And my point is that the assumed ‘underlying growth rate’ of 4% in fact presumed the then 6% contribution from govt which was subsequently reduced, thereby lowering ‘the underlying growth rate’ for 2013 to 2%.

It’s not that the private sector was responsible for 4% growth and that the govt took away 2% of that with the tax increases and sequesters.

In fact, it was more that the private sector was -2% on its own due to ‘demand leakages’/unspent incomes/savings desires including non residents) and govt support that was to boost that to +4% was cut back, resulting in a 2% rate of GDP growth for 2013.

I am not saying that GDP growth can’t pick up in 2014.

I am saying that the logic behind the widespread forecasts for a pick up in growth is universally faulty.

And that if growth does pick up it will be from an increase in non govt ‘spending more than incomes’, aka an increase non govt credit expansion.

While this is certainly possible, traditionally it comes from housing, which currently isn’t generating any credit expansion, and cars which are no longer generating meaningful increases.

Worse, in prior cycles we got the private sector credit expansion need to support relatively low output gaps only from expansion we never would have let happen if we had been aware of the consequences. These included the Bush sub prime expansion, the Clinton .com/y2k credit expansion, the Reagan S and L credit expansion, and the earlier Wriston emerging markets credit expansion. And I don’t see anything like that happening currently.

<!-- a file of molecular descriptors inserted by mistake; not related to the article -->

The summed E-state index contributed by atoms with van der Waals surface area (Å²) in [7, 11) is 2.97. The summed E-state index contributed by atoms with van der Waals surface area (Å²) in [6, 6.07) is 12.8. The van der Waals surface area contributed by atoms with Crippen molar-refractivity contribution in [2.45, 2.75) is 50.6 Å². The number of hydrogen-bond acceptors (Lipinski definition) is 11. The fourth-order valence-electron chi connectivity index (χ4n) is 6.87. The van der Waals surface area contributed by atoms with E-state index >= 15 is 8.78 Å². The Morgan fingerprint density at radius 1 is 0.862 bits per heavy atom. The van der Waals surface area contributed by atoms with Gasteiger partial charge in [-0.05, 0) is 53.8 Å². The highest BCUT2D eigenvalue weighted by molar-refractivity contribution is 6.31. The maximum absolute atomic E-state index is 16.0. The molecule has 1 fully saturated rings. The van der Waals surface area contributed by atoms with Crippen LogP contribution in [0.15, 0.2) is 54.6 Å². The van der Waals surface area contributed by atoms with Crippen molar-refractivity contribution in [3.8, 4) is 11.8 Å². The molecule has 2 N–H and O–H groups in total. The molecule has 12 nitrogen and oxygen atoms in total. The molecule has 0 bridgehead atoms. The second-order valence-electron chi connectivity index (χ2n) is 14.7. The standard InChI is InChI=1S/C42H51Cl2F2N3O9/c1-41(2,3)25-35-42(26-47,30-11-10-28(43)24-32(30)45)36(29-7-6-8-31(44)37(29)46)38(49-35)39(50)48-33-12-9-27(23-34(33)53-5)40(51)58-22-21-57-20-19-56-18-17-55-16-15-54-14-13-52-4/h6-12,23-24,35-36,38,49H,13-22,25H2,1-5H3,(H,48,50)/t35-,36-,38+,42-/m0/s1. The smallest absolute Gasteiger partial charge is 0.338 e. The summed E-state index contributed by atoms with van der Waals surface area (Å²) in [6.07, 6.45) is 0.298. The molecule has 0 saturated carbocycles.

And so without the prerequisite acceleration of non govt credit expansion, the maths tell me 2014 GDP growth will remain at best at approximately the 2% level of 2013. And, with so little support from federal deficit spending, I see serious downside risks should private sector credit expansion falter for any reason.

And note too that the continuation of 2% GDP growth closes the output gap only by reducing estimates of potential output, primarily by assuming the drop in the participation rate is structural.

And even the modest employment gains we’ve seen are at risk. The growth rate of employment has been almost identical to the underlying rate of real growth, which improbably implies no productivity growth. So if there is any positive underlying productivity growth, and real growth remains the same, employment growth will decline accordingly.

Lastly, the ‘automatic fiscal stabilizers’ are continuously at work. So when private sector credit expansion does contribute to growth, the govt ‘automatically’ cuts back its support via reduced transfer payments and increased tax receipts, thereby tempering the positive effect of the private credit expansion, and making it that much more difficult for the growth to continue.

This means that even the current 2% growth rate will at some point get ground down by our current institutional structure. With growing risks that this could be very much sooner rather than later.